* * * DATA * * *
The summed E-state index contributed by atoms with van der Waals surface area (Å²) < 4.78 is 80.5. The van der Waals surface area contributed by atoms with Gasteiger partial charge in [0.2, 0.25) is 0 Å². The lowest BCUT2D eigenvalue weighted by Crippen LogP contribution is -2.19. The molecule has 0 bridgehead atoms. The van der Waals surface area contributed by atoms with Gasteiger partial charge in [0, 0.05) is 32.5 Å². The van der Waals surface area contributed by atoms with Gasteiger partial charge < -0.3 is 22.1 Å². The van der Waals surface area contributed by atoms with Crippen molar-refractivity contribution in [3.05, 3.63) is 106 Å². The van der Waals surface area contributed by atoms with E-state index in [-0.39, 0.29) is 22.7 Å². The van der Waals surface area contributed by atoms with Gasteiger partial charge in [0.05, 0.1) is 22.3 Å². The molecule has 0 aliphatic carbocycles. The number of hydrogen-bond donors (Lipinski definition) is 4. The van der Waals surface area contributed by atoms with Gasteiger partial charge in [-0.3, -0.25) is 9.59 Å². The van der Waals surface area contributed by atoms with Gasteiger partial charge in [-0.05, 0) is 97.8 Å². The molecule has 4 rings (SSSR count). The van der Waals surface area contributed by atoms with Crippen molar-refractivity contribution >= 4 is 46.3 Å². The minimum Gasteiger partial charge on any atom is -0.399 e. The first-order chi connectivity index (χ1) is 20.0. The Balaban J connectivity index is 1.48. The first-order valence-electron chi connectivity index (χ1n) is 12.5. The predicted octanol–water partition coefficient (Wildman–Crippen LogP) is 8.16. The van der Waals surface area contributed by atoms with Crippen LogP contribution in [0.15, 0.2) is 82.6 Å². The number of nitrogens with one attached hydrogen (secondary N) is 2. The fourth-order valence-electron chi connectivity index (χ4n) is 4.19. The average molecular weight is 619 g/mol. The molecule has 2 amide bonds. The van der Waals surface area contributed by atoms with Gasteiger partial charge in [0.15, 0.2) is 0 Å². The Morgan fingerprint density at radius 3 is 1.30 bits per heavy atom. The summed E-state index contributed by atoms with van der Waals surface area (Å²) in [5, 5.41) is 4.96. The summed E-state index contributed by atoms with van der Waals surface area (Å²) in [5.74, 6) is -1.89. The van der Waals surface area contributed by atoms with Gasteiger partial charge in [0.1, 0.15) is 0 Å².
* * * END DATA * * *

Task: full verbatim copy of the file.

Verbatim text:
The summed E-state index contributed by atoms with van der Waals surface area (Å²) < 4.78 is 80.5. The van der Waals surface area contributed by atoms with Gasteiger partial charge in [0.2, 0.25) is 0 Å². The lowest BCUT2D eigenvalue weighted by Crippen LogP contribution is -2.19. The molecule has 0 bridgehead atoms. The van der Waals surface area contributed by atoms with Gasteiger partial charge in [0, 0.05) is 32.5 Å². The van der Waals surface area contributed by atoms with Gasteiger partial charge < -0.3 is 22.1 Å². The van der Waals surface area contributed by atoms with Crippen molar-refractivity contribution in [3.05, 3.63) is 106 Å². The van der Waals surface area contributed by atoms with E-state index in [-0.39, 0.29) is 22.7 Å². The van der Waals surface area contributed by atoms with Gasteiger partial charge in [0.05, 0.1) is 22.3 Å². The molecule has 0 aliphatic carbocycles. The number of hydrogen-bond donors (Lipinski definition) is 4. The van der Waals surface area contributed by atoms with Gasteiger partial charge in [-0.3, -0.25) is 9.59 Å². The van der Waals surface area contributed by atoms with Gasteiger partial charge in [-0.05, 0) is 97.8 Å². The molecule has 4 rings (SSSR count). The van der Waals surface area contributed by atoms with Crippen molar-refractivity contribution >= 4 is 46.3 Å². The minimum Gasteiger partial charge on any atom is -0.399 e. The first-order chi connectivity index (χ1) is 20.0. The Balaban J connectivity index is 1.48. The first-order valence-electron chi connectivity index (χ1n) is 12.5. The predicted octanol–water partition coefficient (Wildman–Crippen LogP) is 8.16. The van der Waals surface area contributed by atoms with Crippen LogP contribution in [0.15, 0.2) is 82.6 Å². The number of nitrogens with one attached hydrogen (secondary N) is 2. The fourth-order valence-electron chi connectivity index (χ4n) is 4.19. The average molecular weight is 619 g/mol. The molecule has 2 amide bonds. The van der Waals surface area contributed by atoms with Gasteiger partial charge in [0.15, 0.2) is 0 Å². The Morgan fingerprint density at radius 3 is 1.30 bits per heavy atom. The summed E-state index contributed by atoms with van der Waals surface area (Å²) in [5, 5.41) is 4.96. The summed E-state index contributed by atoms with van der Waals surface area (Å²) in [5.74, 6) is -1.89. The van der Waals surface area contributed by atoms with Gasteiger partial charge in [0.1, 0.15) is 0 Å².